Many individuals have mixed feelings about the Affordable Health Care Act which was ruled as constitutional yesterday by the Supreme Court. Eric Philips aptly expresses their fears: “Obamacare will have the efficiency of the Postal Service, the sustainability of Social Security and the compassion of the IRS.” Yet, with those fears comes concern about Americans who cannot afford adequate healthcare.
The great economist Thomas Sowell had it only partially right when he observed, “It is amazing that people who think we cannot afford to pay for doctors, hospitals, and medication somehow think that we can afford to pay doctors, hospitals, medication and a government bureaucracy to administer it.”
Why does Sowell have it only partially right? His statement implies that a government bureaucracy in healthcare does not exist already. In other words, Sowell’s statement would imply what many supporters of the Affordable Healthcare Act believe: We have had a free market in health care and that has failed us; although we have concerns about an expansion of government power, it is the only option available.
Those who assume that there has been a free market in healthcare are 100% wrong. Instead of a free market, the healthcare industry is closer to a government created medical monopoly with healthcare providers, the pharmaceutical industry, government funded scientists, government regulatory agencies such as the FDA, and charities such as the American Cancer Society all willing partners.
Over the past five years, in many previous blog posts, I have explored this medical monopoly. I would like to provide you links to some of those posts, a summary of what those posts cover, as well as a selection of excerpts from those posts.
In Conveyor-Belt Health Care I explore the role that the current model of medical office visits plays on reducing individual responsibility:
Here is my caricature of conveyor-belt healthcare: Patients have almost no knowledge of, or interest in, what they can do to keep their bodies healthy. Their food intake is driven by convenience and what tastes good. They claim to be too busy to exercise or to take time to spiritually nourish themselves. When an alarming symptom arises, they have no alternative but to go to a doctor. They wait in overcrowded waiting rooms and are first seen by a physician’s assistant. When finally a doctor arrives, he or she first reads the notes of the assistant, asks a few questions, and carries out a physical exam. A doctor’s involvement in the visit may last 5 to 15 minutes and, on the basis of that brief time, the patient receives a diagnosis. Doctors may order tests; or moving directly into what is usually the treatment phase, doctors render illegible prescriptions. Patients take their prescriptions and feel a certain sense of satisfaction in having been given their diagnoses. Patients begin to define themselves by their diagnoses. They have reduced their identity to their symptoms, and doctors are only too happy to go along with the conveyor-belt medical fiction that a given drug fits all patients with certain symptoms. Patients have their prescriptions filled without any sense that they should be inquiring about potential side effects of the drug or considering alternative treatments. This allopathic model now puts patients and physicians on a slippery slope of further prescriptions to treat further symptoms and then surgery if the prescriptions don’t work.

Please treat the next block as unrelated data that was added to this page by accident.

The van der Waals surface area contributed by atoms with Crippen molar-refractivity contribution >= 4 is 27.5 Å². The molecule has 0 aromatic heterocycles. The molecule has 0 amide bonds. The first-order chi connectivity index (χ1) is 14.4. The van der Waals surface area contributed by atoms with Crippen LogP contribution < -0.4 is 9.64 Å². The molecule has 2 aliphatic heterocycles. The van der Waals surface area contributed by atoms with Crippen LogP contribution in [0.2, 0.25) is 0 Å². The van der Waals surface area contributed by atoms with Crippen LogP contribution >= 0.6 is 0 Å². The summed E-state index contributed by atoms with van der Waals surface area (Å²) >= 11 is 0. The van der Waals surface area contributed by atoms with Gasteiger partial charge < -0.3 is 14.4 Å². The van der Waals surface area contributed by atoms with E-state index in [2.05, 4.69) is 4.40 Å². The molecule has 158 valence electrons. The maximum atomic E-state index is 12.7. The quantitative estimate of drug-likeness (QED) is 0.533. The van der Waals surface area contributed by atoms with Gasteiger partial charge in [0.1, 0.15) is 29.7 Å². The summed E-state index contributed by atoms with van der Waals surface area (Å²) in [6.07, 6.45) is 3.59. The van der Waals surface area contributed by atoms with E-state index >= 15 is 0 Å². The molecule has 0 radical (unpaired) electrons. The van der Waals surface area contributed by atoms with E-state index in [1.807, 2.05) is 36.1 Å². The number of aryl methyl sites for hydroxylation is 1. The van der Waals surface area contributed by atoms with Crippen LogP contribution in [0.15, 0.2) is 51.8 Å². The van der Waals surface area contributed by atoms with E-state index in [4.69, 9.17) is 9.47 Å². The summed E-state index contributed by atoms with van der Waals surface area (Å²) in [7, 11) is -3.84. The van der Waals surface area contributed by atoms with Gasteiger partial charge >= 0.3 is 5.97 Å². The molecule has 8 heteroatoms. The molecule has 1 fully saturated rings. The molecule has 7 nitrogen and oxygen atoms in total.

Of course, this is a caricature; there are exceptions. Just as there are high achieving students and committed teachers in public schools, there are many caring physicians and patients who accept responsibility.
In Do Children Need Cocoa Krispies an example reveals the role the FDA plays in suppressing non-pharmaceutical alternatives:
Now here is a pop quiz: Which product, Cocoa Krispies or Dr. Weil Immune Support Formula, should be allowed to claim that it boosts the immunological system. As you can guess—I wouldn’t be writing about this issue otherwise—the answer, according to the Food and Drug Administration, is Cocoa Krispies.
In A Government by the Irresponsible and for the Irresponsible I examine how the medical monopoly promotes its cures at the expense of good science:
Brownlee and Lenzer … site specific medical studies that call into question the entire flu shot mythology. Alarmingly, they give a glimpse into the power of the flu lobby. Lisa Jackson is a physician and senior investigator with the Group Health Research Center in Seattle. When she began to question studies which claimed astonishing benefits from the flu vaccine, she related her experience to Brownlee and Lenzer: “People told me, ‘No good can come of [asking] this.’” She was warned, “‘Potentially a lot of bad could happen’ for me professionally by raising any criticism that might dissuade people from getting vaccinated, because of course, ‘We know that vaccine works.’ This was the prevailing wisdom.”
In The Pharmaceutical Bubble I look at the difference in costs between government sanctioned fish oil and over-the-counter fish oil: